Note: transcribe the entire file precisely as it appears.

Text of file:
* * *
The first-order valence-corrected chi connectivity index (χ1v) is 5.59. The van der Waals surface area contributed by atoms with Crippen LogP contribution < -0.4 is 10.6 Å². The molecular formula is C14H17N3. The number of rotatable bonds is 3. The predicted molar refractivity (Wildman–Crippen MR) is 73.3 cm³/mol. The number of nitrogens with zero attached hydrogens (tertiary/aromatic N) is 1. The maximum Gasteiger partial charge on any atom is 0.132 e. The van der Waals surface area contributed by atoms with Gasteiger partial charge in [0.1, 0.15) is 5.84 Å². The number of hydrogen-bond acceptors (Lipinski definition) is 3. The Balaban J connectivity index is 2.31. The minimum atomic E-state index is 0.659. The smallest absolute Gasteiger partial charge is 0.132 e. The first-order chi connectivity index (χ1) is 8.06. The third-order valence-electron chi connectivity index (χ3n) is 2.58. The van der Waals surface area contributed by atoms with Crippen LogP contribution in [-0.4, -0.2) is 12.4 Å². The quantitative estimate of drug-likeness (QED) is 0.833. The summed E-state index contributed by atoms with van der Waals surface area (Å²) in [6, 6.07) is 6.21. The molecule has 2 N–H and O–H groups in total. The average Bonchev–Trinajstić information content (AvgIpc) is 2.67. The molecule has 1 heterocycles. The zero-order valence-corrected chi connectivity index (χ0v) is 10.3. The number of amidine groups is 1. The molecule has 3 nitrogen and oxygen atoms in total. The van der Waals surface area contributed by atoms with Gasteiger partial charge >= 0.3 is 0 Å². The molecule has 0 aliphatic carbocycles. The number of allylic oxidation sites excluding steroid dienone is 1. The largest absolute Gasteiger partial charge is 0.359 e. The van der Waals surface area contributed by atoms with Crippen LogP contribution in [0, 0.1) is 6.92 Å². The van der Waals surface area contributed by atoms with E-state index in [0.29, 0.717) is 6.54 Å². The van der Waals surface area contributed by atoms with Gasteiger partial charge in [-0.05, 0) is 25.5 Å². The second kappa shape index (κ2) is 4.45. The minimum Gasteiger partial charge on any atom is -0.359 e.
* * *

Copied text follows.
The first-order valence-corrected chi connectivity index (χ1v) is 5.59. The van der Waals surface area contributed by atoms with Crippen LogP contribution < -0.4 is 10.6 Å². The molecular formula is C14H17N3. The number of rotatable bonds is 3. The predicted molar refractivity (Wildman–Crippen MR) is 73.3 cm³/mol. The number of nitrogens with zero attached hydrogens (tertiary/aromatic N) is 1. The maximum Gasteiger partial charge on any atom is 0.132 e. The van der Waals surface area contributed by atoms with Gasteiger partial charge in [0.1, 0.15) is 5.84 Å². The number of hydrogen-bond acceptors (Lipinski definition) is 3. The Balaban J connectivity index is 2.31. The minimum atomic E-state index is 0.659. The smallest absolute Gasteiger partial charge is 0.132 e. The first-order chi connectivity index (χ1) is 8.06. The third-order valence-electron chi connectivity index (χ3n) is 2.58. The van der Waals surface area contributed by atoms with Crippen LogP contribution in [-0.4, -0.2) is 12.4 Å². The quantitative estimate of drug-likeness (QED) is 0.833. The summed E-state index contributed by atoms with van der Waals surface area (Å²) in [6, 6.07) is 6.21. The molecule has 2 N–H and O–H groups in total. The average Bonchev–Trinajstić information content (AvgIpc) is 2.67. The molecule has 1 heterocycles. The zero-order valence-corrected chi connectivity index (χ0v) is 10.3. The number of amidine groups is 1. The molecule has 3 nitrogen and oxygen atoms in total. The van der Waals surface area contributed by atoms with Gasteiger partial charge >= 0.3 is 0 Å². The molecule has 0 aliphatic carbocycles. The number of allylic oxidation sites excluding steroid dienone is 1. The largest absolute Gasteiger partial charge is 0.359 e. The van der Waals surface area contributed by atoms with Crippen LogP contribution in [0, 0.1) is 6.92 Å². The van der Waals surface area contributed by atoms with E-state index in [0.29, 0.717) is 6.54 Å². The van der Waals surface area contributed by atoms with Gasteiger partial charge in [-0.05, 0) is 25.5 Å². The second kappa shape index (κ2) is 4.45. The minimum Gasteiger partial charge on any atom is -0.359 e.